But it’s also worth noting that even though SXSW is big, noisy, messy and often baffling, some common themes emerge over the course of the event. Here are 10 takeaways from the opening salvo of SXSW 2015.
1 The future is here
If you want to know about the future of everything, you’re in the right place. There are a rake of talks on new developments in artificial intelligence, robotics, encryption, healthcare, biometrics and even the simple act of remembering the password to your email account. AeroMobil chief executive Juraj Vaculik promises a flying car by 2017, with a self-flying one soon afterwards. The future, though, is not all good news: former Los Angeles detective Marc Goodman talks at length about the future crimes we’ll face from criminal enterprises now that everything is online 24/7.
2 The Meerkat guy
Event attendees are always looking for the next Twitter (launched here in 2007) and this year, Ben Rubin hits the SXSW jackpot with live streaming app Meerkat. Rubin’s product gains much of its traction from the fact that Twitter has decided to limit the app’s access to its social graph. The company took that decision because it saw Meerkat as competition for Periscope, an app that does much the same thing, and which Twitter recently acquired. Not that this has phased Rubin too much. He is easy to spot on the streets around Austin over the week, thanks to his bright yellow T-shirt and shell-shocked appearance, as he comes to terms with his weeks-old service gaining so much overnight attention.
3 The kids are alright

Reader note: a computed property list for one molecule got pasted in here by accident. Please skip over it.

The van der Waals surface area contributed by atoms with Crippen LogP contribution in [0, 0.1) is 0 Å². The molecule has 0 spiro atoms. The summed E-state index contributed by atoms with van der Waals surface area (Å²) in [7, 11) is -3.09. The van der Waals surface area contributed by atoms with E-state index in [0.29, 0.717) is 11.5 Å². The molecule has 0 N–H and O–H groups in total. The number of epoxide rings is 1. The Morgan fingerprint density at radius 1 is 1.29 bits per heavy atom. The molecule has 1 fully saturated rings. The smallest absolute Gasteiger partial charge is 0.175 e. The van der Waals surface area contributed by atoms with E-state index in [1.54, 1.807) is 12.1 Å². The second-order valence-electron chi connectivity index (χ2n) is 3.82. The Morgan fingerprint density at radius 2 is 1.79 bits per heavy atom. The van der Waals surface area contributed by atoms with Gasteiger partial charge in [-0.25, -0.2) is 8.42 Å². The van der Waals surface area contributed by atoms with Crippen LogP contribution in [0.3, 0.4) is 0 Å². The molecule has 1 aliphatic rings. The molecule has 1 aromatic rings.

Parsing the attitude and thoughts of millennials on a raft of issues is a strong feature of SXSW Interactive 2015. We hear from Uber investor Bill Gurley about how millennials don’t care about cars, which is good news for him. Designers have a huge challenge in how to present media and news to millennials, while employers have a similar job, in making sure this generation is happy in the workforce. And as if that generation gap isn’t enough, there are also a couple of airings of Generation Z, who make millennials look like aul’ wans.
4 From the big screen
You’ll find dozens of film-makers in town to screen their latest flicks and this year is no different. SXSW is also where they get to talk about their trade and craft and it is illuminating to hear from folks such as Selma director Ava DuVernay, Wu-Tang Clan instigator turned film-maker RZA, debut director Ryan Gosling (talking to Guillermo del Toro), Hal Hartley (whose new film Ned Rifle is screened here) and actor-director Mark Duplass.
5 The talking heads